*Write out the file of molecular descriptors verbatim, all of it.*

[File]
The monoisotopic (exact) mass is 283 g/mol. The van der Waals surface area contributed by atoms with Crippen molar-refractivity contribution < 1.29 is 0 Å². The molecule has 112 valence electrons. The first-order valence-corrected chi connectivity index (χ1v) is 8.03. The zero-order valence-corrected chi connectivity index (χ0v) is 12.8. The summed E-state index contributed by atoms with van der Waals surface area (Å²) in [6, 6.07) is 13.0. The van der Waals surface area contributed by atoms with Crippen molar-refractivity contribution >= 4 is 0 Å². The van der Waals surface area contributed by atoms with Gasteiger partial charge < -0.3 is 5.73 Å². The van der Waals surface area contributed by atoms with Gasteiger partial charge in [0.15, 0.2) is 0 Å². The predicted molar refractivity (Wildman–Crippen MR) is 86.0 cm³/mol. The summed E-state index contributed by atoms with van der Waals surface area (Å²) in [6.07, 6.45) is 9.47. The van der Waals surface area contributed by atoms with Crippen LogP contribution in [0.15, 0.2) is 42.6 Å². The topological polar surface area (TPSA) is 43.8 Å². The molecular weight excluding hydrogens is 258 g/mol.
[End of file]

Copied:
The monoisotopic (exact) mass is 283 g/mol. The van der Waals surface area contributed by atoms with Crippen molar-refractivity contribution < 1.29 is 0 Å². The molecule has 112 valence electrons. The first-order valence-corrected chi connectivity index (χ1v) is 8.03. The zero-order valence-corrected chi connectivity index (χ0v) is 12.8. The summed E-state index contributed by atoms with van der Waals surface area (Å²) in [6, 6.07) is 13.0. The van der Waals surface area contributed by atoms with Crippen molar-refractivity contribution >= 4 is 0 Å². The van der Waals surface area contributed by atoms with Gasteiger partial charge < -0.3 is 5.73 Å². The van der Waals surface area contributed by atoms with Gasteiger partial charge in [0.15, 0.2) is 0 Å². The predicted molar refractivity (Wildman–Crippen MR) is 86.0 cm³/mol. The summed E-state index contributed by atoms with van der Waals surface area (Å²) in [6.07, 6.45) is 9.47. The van der Waals surface area contributed by atoms with Crippen LogP contribution in [0.15, 0.2) is 42.6 Å². The topological polar surface area (TPSA) is 43.8 Å². The molecular weight excluding hydrogens is 258 g/mol.